The next big deal to launch in the digital space is expected to be from one of the country’s biggest online advertising firms, Reliance Industries.
The company has signed a deal to sell its branded content platform, Reli, to rival B2B and B2C companies, according to a report by Indian Express.
The deal is worth nearly $1 billion.
The report, which comes after a series of reports in the past month, states that Reliance will pay the same premium for branded content across its platforms as it does for online advertising in India.
The news comes amid a crackdown on online advertising and the growing dominance of digital platforms in the Indian market.
Earlier this month, the government said it would take action against online ads for the first time since 2012.
The move comes after reports that the government is seeking to crack down on the advertising industry for failing to address the rising number of cases of online harassment and hate speech.
A few weeks ago, Reliant also signed a partnership with a number of Indian companies including Flipkart, Snapdeal, and Zomato.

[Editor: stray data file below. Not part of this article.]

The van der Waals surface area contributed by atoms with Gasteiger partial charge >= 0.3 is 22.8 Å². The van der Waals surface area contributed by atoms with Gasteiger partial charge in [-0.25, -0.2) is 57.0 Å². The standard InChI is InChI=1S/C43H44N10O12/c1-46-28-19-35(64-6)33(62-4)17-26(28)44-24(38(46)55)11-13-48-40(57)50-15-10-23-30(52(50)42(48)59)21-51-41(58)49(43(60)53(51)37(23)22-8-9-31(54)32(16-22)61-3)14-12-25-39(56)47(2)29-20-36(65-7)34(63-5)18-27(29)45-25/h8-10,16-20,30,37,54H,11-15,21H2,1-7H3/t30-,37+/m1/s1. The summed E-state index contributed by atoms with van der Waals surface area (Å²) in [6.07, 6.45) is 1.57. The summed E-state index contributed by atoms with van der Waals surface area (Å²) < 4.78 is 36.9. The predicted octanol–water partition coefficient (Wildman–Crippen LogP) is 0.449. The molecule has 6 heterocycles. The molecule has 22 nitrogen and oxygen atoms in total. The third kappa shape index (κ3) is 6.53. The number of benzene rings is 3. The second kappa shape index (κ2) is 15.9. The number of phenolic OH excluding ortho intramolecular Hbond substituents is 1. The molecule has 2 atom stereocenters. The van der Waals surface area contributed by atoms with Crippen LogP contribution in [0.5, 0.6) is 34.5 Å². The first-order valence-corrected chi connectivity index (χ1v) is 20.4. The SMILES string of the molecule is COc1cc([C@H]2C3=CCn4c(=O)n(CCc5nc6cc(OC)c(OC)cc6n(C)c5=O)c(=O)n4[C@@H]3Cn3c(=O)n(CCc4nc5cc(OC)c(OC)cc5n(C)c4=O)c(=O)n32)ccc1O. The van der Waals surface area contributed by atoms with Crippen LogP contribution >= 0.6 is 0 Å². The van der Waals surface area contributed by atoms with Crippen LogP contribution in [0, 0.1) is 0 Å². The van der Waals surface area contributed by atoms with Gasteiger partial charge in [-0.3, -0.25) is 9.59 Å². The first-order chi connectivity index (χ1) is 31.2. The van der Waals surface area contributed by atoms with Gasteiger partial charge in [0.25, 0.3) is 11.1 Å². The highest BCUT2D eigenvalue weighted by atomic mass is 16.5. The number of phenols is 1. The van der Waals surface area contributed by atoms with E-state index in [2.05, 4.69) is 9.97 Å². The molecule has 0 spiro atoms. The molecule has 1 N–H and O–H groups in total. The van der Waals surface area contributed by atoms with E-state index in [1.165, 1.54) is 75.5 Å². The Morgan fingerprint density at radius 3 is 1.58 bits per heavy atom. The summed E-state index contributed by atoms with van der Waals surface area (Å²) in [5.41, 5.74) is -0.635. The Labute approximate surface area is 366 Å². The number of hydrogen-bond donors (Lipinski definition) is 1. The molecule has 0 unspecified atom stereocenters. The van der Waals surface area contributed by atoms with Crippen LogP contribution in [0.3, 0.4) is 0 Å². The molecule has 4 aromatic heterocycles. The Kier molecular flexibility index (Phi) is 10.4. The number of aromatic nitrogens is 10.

Reliance is the largest online advertising firm in India with an annual revenue of over $30 billion.
However, the firm is also facing scrutiny in other areas such as digital marketing.
Reliant is facing questions about how it can sell its content platform in India and why its content is not available in the country.
In February, the company was hit with a complaint by a Delhi-based journalist that its content was being sold on a pirated platform.
The platform was selling its branded data for free, and the journalist was being charged for it, the complaint alleged.
A month later, the publisher, Biju Bhawan, filed a complaint with the Advertising Standards Council of India (ASCI) about the platform.
In a statement, the regulator said it was “satisfied that Reliant has taken action against those who have sold branded content without the requisite license”.
In a separate incident, the board of the online advertising giant, Advertisers Alliance of India, filed an FIR against two of its executives, Prashant Rajan and Nandini Srivastava, for allegedly illegally selling branded content.
The board alleged that they “violated the rules by selling content in the form of content that is pirated, without the required license”.